An Inauspicious Start
Imagine you are tasked with starting a new series. You are sent off to the hinterlands and the worst studio facilities. You are given actors who don’t want to play the parts. Your main actor is “difficult,” and will eventually become a depressed alcoholic who needs to be retired. Your script is nonsense. Your budget is so low you can’t afford props. Nevertheless, you finish your show and it gets scheduled... for the night after JFK gets kill. That’s an inauspicious start for a show. Incredibly, that same show is still running 50 years later with only a short break in the 1990s.
The Doctor, we never do find out his real name, travels around the universe in a stolen time machine called the TARDIS, which stands for Time And Relative Dimensions In Space. This time machine can go anywhere and anytime. It is also vastly larger on the inside than it is on the outside. In theory, it can blend into the background wherever it lands, but that circuit is broken, so the Doctor’s TARDIS looks like a blue British police box wherever it goes.
When the story began in 1963, William Hartnell played the Doctor. He was old and nasty. He traveled the universe with his granddaughter Susan and two of her teachers who end up stuck aboard the TARDIS: Barbara and Ian. Their episodes were plodding and unfocused, but were enough to attract attention. After awhile, Hartnell needed to be retired for personal reasons. But how do you replace the main character for whom the show is named?
So what is Doctor Who? Well, it’s a kids’ show that also pulls in adults by being much smarter than it deserves to be. It’s the kind of show you can’t help but like if you can get over the cheap effects and low budgets. It’s a solid action show in which the Doctor is called upon to save someone from catastrophe each week. It’s a solid science fiction show which deals with an amazing array of aliens and ideas. It’s a philosophical show where the Doctor will constantly be forced to ponder whether or not he has the right to take some action.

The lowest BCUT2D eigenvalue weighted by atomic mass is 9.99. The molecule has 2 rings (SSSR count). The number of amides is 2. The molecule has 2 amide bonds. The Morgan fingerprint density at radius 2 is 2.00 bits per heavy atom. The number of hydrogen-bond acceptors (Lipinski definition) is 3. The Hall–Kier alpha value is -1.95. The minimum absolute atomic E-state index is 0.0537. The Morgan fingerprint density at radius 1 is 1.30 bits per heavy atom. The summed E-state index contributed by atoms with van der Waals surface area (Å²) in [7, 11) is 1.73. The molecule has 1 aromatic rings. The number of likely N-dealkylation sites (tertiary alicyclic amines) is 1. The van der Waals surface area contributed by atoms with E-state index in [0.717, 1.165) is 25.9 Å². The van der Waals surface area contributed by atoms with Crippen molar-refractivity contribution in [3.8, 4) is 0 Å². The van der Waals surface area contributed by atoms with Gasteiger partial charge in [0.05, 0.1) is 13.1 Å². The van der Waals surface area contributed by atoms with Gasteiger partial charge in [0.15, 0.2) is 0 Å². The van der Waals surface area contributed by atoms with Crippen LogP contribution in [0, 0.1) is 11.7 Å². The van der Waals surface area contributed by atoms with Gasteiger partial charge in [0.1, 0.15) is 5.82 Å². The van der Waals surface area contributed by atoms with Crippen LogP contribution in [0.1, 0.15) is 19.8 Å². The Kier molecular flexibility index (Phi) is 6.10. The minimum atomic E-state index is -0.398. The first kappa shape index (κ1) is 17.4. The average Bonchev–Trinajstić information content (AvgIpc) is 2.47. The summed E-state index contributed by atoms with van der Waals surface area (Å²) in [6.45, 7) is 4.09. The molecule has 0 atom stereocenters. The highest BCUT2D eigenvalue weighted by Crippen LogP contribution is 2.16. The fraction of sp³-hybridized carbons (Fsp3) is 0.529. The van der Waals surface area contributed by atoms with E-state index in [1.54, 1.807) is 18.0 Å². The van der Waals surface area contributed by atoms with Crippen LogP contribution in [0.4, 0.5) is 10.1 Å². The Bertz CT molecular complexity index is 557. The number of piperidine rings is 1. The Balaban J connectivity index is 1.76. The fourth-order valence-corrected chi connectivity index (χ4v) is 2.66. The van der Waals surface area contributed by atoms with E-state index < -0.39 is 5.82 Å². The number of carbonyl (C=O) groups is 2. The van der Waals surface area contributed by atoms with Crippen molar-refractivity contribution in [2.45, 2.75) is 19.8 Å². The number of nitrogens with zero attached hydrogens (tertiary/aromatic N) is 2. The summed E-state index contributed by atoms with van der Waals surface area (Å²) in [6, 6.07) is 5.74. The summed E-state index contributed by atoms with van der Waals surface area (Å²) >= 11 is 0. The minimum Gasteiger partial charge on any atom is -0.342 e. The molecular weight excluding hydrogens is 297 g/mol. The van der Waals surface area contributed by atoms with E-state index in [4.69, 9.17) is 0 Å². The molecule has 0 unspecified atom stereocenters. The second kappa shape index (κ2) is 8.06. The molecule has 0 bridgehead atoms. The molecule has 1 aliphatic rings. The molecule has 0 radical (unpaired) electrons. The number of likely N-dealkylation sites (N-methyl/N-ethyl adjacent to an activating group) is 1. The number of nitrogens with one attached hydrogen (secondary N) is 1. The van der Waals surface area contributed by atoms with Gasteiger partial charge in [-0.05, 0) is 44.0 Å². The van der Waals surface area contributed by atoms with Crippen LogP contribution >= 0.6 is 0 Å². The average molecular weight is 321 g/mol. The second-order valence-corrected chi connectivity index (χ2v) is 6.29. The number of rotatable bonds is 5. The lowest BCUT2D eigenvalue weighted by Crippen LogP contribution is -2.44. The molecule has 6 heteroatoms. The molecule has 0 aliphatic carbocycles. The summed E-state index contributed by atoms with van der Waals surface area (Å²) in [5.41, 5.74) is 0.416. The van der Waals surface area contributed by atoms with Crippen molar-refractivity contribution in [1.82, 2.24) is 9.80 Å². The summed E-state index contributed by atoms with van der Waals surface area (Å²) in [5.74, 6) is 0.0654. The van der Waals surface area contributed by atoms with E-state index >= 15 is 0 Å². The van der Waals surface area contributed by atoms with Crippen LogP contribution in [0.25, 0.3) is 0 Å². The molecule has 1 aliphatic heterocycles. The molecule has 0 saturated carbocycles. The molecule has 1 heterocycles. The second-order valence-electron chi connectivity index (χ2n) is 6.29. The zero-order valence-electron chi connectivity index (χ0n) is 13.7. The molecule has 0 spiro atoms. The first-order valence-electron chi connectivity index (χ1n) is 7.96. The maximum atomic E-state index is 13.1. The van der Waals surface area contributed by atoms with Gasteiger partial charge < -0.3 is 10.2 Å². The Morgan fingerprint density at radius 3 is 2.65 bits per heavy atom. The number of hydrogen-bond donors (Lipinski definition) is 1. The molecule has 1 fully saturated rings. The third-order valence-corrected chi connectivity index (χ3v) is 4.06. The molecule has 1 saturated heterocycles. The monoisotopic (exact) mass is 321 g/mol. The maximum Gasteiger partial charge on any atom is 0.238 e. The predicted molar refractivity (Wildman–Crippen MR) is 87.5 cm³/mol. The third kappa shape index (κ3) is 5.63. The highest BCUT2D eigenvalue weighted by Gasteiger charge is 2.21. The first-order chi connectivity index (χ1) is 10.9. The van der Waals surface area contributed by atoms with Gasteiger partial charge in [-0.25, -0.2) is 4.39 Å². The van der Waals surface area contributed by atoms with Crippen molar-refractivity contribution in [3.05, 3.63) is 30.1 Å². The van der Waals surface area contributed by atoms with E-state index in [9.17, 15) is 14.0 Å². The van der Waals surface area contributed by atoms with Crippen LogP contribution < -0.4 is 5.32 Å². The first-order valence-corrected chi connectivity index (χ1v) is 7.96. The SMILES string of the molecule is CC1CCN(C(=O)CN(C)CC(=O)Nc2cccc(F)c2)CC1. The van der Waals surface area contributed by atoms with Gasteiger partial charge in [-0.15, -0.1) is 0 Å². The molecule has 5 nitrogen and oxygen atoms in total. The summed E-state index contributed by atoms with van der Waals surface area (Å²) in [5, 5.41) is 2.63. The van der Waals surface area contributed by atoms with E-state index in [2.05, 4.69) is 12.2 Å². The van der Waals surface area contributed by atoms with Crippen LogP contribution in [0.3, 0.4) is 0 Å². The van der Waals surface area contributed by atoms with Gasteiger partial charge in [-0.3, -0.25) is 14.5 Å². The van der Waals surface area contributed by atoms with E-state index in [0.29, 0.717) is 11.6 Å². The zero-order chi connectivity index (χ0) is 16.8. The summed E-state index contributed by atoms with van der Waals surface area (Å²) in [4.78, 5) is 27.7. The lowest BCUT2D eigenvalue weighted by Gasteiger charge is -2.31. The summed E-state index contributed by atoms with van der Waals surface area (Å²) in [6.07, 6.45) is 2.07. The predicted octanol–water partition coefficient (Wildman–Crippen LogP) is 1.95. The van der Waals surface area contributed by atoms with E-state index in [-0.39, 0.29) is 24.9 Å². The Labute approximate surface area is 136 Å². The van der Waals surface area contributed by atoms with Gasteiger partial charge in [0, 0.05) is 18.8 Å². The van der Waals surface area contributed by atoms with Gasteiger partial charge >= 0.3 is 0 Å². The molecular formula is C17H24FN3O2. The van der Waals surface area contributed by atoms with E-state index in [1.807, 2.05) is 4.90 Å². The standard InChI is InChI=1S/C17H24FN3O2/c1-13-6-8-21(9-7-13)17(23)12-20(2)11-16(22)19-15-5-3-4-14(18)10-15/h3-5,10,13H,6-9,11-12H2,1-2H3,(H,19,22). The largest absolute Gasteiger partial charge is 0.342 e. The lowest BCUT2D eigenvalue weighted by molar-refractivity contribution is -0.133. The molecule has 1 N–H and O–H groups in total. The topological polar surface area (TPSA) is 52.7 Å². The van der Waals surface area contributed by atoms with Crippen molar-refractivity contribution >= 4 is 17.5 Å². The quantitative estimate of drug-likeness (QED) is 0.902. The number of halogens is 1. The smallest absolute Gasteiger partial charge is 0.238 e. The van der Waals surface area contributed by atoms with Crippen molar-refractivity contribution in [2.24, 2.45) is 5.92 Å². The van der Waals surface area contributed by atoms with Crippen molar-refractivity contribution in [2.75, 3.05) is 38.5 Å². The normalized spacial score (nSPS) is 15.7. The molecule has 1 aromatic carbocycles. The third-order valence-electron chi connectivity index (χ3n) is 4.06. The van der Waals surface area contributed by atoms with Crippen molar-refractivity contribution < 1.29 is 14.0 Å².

Despite spanning 50 years as of tomorrow and despite the feel of the show varying greatly over the years, the show has retained its core throughout. That core is this: the Doctor comes from a corrupt but brilliant race of people known as “The Time Lords.” They (falsely) claim noninterference is their highest rule. The Doctor wanted to help people, but was told he could not interfere. So he stole the TARDIS and fled Gallifrey (the home world of the Time Lords). Now he goes around the universe helping people who need it.
The purpose of the show is to tell interesting stories. Sometimes there is a moral, sometimes there isn’t, but there’s always a bad guy who needs to be stopped. Indeed, the Doctor has amassed an amazing array of enemies and he has taken on whole civilizations at a time, such as the Daleks, the Cybermen and the Sontarans. The Master is his nemesis.
Philosophically speaking, I can’t tell you that the show is conservative because it’s not specifically. There are some elements that are, like a strong libertarian streak, an opposition to man playing God, and an opposition to tyranny. But there are just as many moments that feel standard-liberal. For example, the third and fourth Doctors were insultingly anti-military. The seventh Doctor was deeply politically correct. The Ninth Doctor was pro-gay. But these issues tend to be rarely raised and they tend to involve just moments rather than being the point to plots. Indeed, the main thrust of the show, philosophically speaking, has always been a combination of a respect for the sanctity of all life (no, it’s not about abortion) and an opposition to tyranny
But the older episodes really are meant as a series. You need to get to learn who the characters are and what their histories are for the shows to have their full impact. By comparison, the reboot episodes work much better as standalone episodes. And in that regard, you can find some amazing stories: “The Empty Child” is unbelievably creepy. “The Girl in the Fireplace” is a heartbreaking romance. “The Satan Pit,” “Blink,” and “Silence in the Library” are amazing horror films. “Midnight” is an intensely strong drama about how people behave when they are scared and under pressure from those around you. “The Time of Angels” is a heck of an adventure story. And so on.